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Word for the Wise June 05, 2007 Broadcast Topic: Collocate

A woman highly skeptical of the language used by bureaucrats checked in with us about a word she considered suspect: collocate. She told us she had come across plenty of (and we quote) "errors of usage, punctuation, spelling," and so on in a publication by a federal agency and was looking to doublecheck that collocate is indeed an acceptable term to describe "being located in the same spot." (来源:专业英语学习网站 http://www.EnglishCN.com)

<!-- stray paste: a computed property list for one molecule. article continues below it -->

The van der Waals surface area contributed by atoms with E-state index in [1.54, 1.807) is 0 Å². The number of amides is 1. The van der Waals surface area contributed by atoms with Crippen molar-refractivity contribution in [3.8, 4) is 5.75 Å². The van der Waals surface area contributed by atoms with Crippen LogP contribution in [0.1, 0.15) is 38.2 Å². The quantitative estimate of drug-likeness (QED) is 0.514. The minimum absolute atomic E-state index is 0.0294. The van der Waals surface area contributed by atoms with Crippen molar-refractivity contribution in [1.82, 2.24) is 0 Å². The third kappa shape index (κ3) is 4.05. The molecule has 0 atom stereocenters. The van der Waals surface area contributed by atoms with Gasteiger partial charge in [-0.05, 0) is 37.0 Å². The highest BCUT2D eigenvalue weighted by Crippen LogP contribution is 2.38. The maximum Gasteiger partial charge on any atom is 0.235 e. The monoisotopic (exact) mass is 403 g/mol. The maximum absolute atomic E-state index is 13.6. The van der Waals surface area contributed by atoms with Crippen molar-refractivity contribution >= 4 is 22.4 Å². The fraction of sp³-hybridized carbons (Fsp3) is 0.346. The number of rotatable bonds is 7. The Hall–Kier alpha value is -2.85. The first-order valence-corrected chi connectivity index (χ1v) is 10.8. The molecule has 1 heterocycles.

It was a colluctation to keep our pleasure at her question under control, since her query provides us with the perfect opportunity to collect our thoughts about co-locations and collocations. But we'll begin by explaining colluctation: that little-used synonym of struggle shares the Latin luctari ancestor (meaning "to struggle; wrestle") with reluctant. The col- prefix goes back one more generation, to the C-O-M that means "with; jointly; together." When that prefix is combined with a word beginning with B, P, or M, it retains its C-O-M spelling (as in commingle); combined with an R sound, C-O-M is turned into C-O-R (correlate); and when it is paired with an L sound—as in locate—C-O-M turns into C-O-L, and we get collocate, meaning "to set or arrange in a place or position, especially side by side; to occur in conjunction with something."

 
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